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Height of New Build on King's StreetQuestioned

Hammersmith Society says views will be spoilt

Although the demolition of the 1970s Town Hall extension to create a new landscaped square is appealing, the Hammersmith Society believes there are serious drawbacks to the scheme as currently proposed, in terms of excessive height and introduction of a footbridge which will have a drastic effect on Furnival Gardens, the lobby group said in a written statement.

“It is the role of the amenity groups to assess a major scheme like this critically,” says the response provided by The Hammersmith Society, an amenity and conservation group for Hammersmith, which has been working since 1962 for better buildings and green spaces in Hammersmith .

“There is a need to consider the detailed impact of the scheme on Hammersmith. The height of the office and residential development planned around the Town Hall, including two blocks of more than 14 storeys, will damage views from Hammersmith Bridge and the river and further afield, and create a precedent which will make it impossible to prevent a rash of very tall buildings further along King Street,” the conservation group said.

The public exhibition of plans did not make clear the impact of the height of the new development from the river and from the middle distance along King Street. It will dominate and overpower the surrounding low-rise streets, the statement said.

The Society is very concerned that the scheme is moving ever further away from the original brief which specifically linked the new scheme to the height of the Town Hall extension (7 storeys) and contained no reference to a footbridge.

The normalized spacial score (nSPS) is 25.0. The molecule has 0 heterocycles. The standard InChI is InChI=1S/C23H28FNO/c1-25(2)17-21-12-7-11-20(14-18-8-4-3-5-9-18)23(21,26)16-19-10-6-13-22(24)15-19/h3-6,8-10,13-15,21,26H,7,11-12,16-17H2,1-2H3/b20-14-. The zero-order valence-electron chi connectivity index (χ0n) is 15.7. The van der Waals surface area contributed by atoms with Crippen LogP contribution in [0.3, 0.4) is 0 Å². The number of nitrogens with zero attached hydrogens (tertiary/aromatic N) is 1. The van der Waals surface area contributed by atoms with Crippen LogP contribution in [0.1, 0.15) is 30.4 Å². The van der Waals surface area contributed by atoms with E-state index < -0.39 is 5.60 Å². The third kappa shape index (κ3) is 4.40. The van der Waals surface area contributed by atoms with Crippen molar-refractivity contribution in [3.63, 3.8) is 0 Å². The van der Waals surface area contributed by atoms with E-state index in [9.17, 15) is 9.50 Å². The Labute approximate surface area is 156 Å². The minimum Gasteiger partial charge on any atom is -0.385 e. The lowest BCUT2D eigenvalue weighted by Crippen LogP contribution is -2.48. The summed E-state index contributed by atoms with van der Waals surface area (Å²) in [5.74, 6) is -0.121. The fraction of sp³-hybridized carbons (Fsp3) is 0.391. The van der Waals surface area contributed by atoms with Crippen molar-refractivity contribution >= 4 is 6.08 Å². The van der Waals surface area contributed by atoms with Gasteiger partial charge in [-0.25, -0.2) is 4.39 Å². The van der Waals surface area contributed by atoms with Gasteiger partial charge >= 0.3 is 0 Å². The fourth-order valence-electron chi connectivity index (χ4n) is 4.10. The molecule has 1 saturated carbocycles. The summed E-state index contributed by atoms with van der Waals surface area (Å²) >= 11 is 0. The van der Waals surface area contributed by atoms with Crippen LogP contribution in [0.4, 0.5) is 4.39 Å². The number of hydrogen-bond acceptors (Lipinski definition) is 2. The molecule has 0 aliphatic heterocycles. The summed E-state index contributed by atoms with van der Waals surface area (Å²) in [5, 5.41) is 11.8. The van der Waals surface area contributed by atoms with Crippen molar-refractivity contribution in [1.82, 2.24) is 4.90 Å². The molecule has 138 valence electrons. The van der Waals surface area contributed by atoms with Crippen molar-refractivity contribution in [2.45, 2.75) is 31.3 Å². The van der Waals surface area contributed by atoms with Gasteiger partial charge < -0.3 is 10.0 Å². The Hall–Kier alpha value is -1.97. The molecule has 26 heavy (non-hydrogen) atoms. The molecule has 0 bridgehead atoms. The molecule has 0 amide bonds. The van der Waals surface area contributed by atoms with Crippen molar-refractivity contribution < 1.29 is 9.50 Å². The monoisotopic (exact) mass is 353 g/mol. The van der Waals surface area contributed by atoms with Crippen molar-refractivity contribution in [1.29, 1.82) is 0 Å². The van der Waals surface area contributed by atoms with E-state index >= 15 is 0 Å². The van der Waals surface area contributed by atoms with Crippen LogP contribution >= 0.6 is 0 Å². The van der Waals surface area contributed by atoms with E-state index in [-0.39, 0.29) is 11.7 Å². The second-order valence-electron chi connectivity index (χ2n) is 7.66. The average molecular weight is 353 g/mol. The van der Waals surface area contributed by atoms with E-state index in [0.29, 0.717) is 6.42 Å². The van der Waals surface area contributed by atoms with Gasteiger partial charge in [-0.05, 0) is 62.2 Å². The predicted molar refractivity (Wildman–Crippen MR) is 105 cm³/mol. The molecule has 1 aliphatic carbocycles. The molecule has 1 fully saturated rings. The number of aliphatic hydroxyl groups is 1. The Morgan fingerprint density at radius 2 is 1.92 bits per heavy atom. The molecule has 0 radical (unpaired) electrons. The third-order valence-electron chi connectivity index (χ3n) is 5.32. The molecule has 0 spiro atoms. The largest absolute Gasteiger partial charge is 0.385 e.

“There will be a full-size supermarket on King Street on the site of the cinema (likely to be a Tesco, as they own that part of the site), with all the traffic problems and the impact on small local shops which that brings with it,” the society’s statement said.

The group expressed disappointment that the Council has turned its back on reconnecting Hammersmith to the river by surface-level crossings, as was advocated by the Council itself and Transport for London in the 2004 A4 Green Corridor study.

These include, surface-level crossings at, for example, three points along the A4 between the Flyover and Hogarth roundabout as part of a carefully planned traffic management scheme with lower speed limits would transform Hammersmith’s connections with the river and give full and safe access to Hammersmith for riverside residents, the lobby group said.

Instead, their statement says, the Council has opted for the footbridge which will take ball-playing and picnic space from Furnival Gardens for the earthworks required for its lengthy descent ramps.

“The footbridge will radically damage views of the fine Listed Town Hall,” Hammersmith Society’s statement said, the group added in the statement, “We feel the Council in its anxiety to achieve a new town hall extension is being insufficiently focussed in its approach to reconnecting Hammersmith to its riverside, and insufficiently rigorous with the developers on the height and density of the surrounding development.”

More information about the group can be found on www.hammersmithsociety.org.uk

July 19, 2010

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